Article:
If you are interested in organizing a small group to explore the Mexican Muralists and the life of Frida Kahlo and Diego Rivera accompanied by a knowledgeable art historian, please contact me. We are organizing this art history program for fall/winter 2015-2016.


Xochimilco: Connecting to Mexico’s Aztec History

The Xochimilco (so-chee-milko) floating gardens of Mexico City constructed by the Aztecs long before the Spanish conquest to support agriculture and small village life is at risk of extinction.  To take a boat ride along the waterways that extend for miles around the islands, called chinampas, is to experience what life may have been like then and for me is an essential part of knowing Mexico.  It has always been important for me to link past with present as a way to understand what the future may hold.


Leave the dock in a Venetian-style gondola painted in primary colors and within twenty minutes the boatman has you in a serene natural environment beyond the hectic, urban center of the Xochimilco neighborhood.

Xochimilco72013-11 Xochimilco72013-9

Float by and see the greenhouses and nurseries where Aztec descendents grow ornamental plants and vegetables just like their fore bearers.  Known as floating gardens, they are in fact Aztec-made islands anchored to the lakebed by centuries of rock and humus.  Degradation from encroaching waterlilies and illegal squatters threaten their fragile existence.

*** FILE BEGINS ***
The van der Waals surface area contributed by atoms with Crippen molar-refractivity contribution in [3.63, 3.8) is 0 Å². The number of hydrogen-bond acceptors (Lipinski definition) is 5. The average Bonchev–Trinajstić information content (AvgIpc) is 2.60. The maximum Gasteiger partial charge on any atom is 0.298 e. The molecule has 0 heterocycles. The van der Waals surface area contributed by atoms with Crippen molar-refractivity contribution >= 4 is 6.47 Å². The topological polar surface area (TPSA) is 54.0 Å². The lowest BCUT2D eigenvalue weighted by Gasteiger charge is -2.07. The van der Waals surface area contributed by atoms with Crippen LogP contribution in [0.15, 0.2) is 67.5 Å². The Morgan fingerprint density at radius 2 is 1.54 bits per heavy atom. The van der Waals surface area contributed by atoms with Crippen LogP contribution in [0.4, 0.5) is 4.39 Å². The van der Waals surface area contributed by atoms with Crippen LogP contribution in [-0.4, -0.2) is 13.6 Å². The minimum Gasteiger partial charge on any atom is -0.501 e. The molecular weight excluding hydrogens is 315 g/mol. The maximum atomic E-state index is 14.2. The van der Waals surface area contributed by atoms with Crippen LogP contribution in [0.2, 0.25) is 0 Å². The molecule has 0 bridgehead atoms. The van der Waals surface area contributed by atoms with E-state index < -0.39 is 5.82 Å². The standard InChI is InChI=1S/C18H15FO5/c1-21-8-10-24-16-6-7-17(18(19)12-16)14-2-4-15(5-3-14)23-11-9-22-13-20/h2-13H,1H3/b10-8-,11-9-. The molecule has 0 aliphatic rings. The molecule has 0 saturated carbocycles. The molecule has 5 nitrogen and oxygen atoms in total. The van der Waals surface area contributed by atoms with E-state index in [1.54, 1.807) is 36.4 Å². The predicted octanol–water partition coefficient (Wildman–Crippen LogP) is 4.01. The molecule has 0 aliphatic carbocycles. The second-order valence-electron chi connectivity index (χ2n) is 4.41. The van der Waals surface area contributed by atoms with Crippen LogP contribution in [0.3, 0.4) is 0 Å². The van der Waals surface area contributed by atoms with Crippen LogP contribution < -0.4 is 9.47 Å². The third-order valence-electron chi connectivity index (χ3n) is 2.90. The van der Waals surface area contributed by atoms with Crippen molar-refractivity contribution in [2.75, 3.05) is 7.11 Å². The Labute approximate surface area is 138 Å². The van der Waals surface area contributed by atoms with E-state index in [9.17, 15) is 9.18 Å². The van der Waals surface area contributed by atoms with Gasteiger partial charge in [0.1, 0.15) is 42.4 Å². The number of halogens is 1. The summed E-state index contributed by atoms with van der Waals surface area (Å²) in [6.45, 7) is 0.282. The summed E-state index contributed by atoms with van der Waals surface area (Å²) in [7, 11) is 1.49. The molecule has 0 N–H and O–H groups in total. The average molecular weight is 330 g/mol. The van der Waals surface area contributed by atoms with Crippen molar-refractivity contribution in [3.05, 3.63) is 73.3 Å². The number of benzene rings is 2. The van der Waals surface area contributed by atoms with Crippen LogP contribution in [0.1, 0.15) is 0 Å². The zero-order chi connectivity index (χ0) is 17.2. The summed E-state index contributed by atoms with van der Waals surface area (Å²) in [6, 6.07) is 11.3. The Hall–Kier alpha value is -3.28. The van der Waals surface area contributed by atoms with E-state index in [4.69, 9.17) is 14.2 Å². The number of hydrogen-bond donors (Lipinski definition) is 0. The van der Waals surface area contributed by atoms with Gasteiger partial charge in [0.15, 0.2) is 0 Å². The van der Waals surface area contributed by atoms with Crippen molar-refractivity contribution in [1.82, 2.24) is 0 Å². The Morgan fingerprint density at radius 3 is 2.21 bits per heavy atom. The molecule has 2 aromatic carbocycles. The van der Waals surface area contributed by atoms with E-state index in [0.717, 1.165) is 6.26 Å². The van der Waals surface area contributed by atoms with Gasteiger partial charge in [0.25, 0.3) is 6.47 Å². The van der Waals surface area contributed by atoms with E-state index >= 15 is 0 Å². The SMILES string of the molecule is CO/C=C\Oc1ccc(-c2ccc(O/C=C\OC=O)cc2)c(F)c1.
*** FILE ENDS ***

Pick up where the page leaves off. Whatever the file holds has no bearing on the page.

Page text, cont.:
Xochimilco72013-7 Xochimilco72013-10

To help with preservation, Xochimilco was named a World Heritage Site by UNESCO.  Yet, rare species of wildlife are at risk and the canals are filling in and becoming polluted.  Go while you still can!

Xochimilco72013-6 Xochimilco72013-8

On Sundays, local families and tourists fill all the gondolas you see in the photo above.  Many stay on the water for six or eight hours.  A curious sight is to see a “side-car” gondola attached to the one carrying people from which cooks prepare and serve meals.   Other side-car gondolas carry minstrels and mariachi music-makers to entertain, or you can pull up to a comedor situated canal-side complete with boat dock.  Our Thursday afternoon excursion was much more tranquil.  We could concentrate on the natural beauty.

Xochimilco72013-12 Xochimilco72013-13

It’s not easy to get here.  The neighborhood is in the southern part of the city and takes a good forty-five minutes to more than an hour to travel from Mexico City center depending on traffic, which is fierce during most hours of any weekday.  Ask your hotel to book you a driver.  We paid 120 pesos an hour. The boat ride was 300 pesos an hour for up to twelve people, so we asked our driver Fabian if he wanted to join us.  He did.  He was thrilled and loved the experience, a first for him.

This was an extra-long day.  We spent the morning at Casa Azul, The Frida Kahlo Museum, the home she shared with Mexican muralist-artist Diego Rivera.   The Coyoacan location was much closer to Xochimilco than where we were staying at El Patio 77 in the San Rafael district, which we liked very much by the way!


Xochimilco72013-3 Xochimilco72013-2

After we got to Xochimilco around one-thirty in the afternoon, we made a beeline to the public market in search of fast-food tamales and blue corn tacos for lunch. Not exactly street food, but pretty close.  (Hunger called. We ate the tamales so fast we forgot to take photos.)